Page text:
Wreckage of Air Algerie flight found in Mali

Aircraft carrying 110 passengers asked to be diverted because of weather

The Swiftair MD-83 airplane, which crashed yesterday, is seen taking off from Hamburg airport in June.

The Swiftair MD-83 airplane, which crashed yesterday, is seen taking off from Hamburg airport in June.


An Algerian aircraft carrying 110 passengers and six crew disappeared and was believed to have crashed over northern Africa yesterday, the third significant international air disaster in a week.

Flight AH5017 operated by Air Algerie vanished from radar screens about 50 minutes after taking off from Burkina Faso en route for Algiers. It had reportedly asked to divert from its planned course because of heavy rain and poor visibility over northern Mali.

There were reports of massive sandstorms in the region. The plane disappeared shortly after changing course but is not thought to have transmitted any distress signal.

Ibrahim Boubacar Keita, the president of Mali, said last night that the wreckage had been spotted between Aguelhoc and Kidal but did not give details.

Officials in Burkina Faso, Algeria and France said no hypotheses were being ruled out, including a terrorist bombing or hijack, but seriously doubted that the Islamist forces and militias in northern Mali possessed surface-to-air missiles powerful enough to shoot down the plane.

Almost half the passengers on board, 51 people, were reported to be French.

The three air tragedies in the past week have claimed nearly 450 lives. Seven days ago, Malaysian Airlines flight MH17 was shot down over eastern Ukraine killing all 298 people - including 193 Dutch citizens as well as dozens of Malaysians, Australians, Indonesians and other nationalities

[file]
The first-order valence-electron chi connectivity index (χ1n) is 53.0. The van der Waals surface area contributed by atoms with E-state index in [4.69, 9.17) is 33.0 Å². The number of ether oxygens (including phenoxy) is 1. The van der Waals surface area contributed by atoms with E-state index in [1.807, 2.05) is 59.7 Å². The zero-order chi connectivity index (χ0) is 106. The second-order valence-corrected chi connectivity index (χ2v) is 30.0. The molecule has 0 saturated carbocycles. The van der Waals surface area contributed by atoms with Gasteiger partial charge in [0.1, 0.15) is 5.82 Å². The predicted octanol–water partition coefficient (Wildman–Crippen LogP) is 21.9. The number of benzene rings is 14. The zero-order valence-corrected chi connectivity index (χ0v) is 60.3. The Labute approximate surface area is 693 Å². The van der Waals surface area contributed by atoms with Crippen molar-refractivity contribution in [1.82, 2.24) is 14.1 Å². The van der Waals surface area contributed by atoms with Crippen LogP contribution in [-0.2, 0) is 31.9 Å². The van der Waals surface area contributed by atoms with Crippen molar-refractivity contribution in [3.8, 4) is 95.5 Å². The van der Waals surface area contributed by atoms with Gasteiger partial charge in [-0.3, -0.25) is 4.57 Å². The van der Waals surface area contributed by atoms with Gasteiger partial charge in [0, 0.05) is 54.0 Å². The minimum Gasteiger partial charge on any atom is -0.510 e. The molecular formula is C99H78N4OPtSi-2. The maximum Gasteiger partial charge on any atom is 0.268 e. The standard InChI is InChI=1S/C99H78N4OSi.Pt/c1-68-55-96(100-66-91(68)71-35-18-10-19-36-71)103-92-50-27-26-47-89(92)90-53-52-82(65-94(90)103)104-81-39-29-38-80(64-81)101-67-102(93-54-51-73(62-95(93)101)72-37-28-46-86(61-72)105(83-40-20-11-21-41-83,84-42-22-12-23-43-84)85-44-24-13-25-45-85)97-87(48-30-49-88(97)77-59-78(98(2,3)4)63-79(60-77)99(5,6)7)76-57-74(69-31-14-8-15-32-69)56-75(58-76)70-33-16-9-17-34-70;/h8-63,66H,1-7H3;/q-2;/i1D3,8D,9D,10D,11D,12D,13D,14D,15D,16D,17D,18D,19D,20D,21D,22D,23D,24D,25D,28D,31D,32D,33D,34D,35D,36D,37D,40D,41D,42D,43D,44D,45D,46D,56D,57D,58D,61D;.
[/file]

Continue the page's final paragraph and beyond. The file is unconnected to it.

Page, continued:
TransAsia crash

On Wednesday a TransAsia Airways flight in Taiwan crashed in bad weather killing 48 passengers, including two French exchange students.

Two French Mirage-2000 planes were searching the area where the Algeria-bound aircraft is thought to have crashed, the largely inaccessible region of Gao in north Mali.

The French president, Francois Hollande, summoned key ministers to a crisis meeting at the Elysee Palace yesterday afternoon, postponing a planned visit to France’s Indian Ocean territories. He said “all military and civilian means” in the region of the crash would be mobilised to establish the cause of the tragedy.

France has 1,600 troops in Mali as part of Operation Serval, which started at the beginning of last year and is aimed at ousting Islamist militants in the north of the country. “Everything we know leads us to believe this aircraft has crashed in Mali,” Hollande said. “The search will go on for as long as necessary and everything will be done to find this aircraft.

“My thoughts are with the anguished families and friends waiting at airports and express our solidarity, the solidarity of the nation. It is a moment of pain for the families and friends of 118 people, 51 of whom are our compatriots.

“We are in a series [of crashes] but there is no series because every situation is different . . . we have to establish what happened.”

Laurent Fabius, the French foreign minister, said: “Despite intensive searches no trace of the plane has been found. The aircraft has probably crashed.

“The search is concentrated on a vast part of Malian territory around Gao. Our forces in the region, including medical units, have been mobilised.”

‘Major tragedy’

He said that if the crash were confirmed it would be “a major tragedy that has hit our whole nation and others”.

The plane, a McDonnell Douglas 83, had taken off from the Burkina Faso capital of Ouagadougou and was supposed to take a direct route to Algiers.

Air traffic controllers lost contact with the aircraft, owned by the Spanish company Swiftair, at 1.17am GMT, but its disappearance was not made public until several hours after its 4.10am GMT scheduled arrival time in the Algerian capital. – (Guardian service)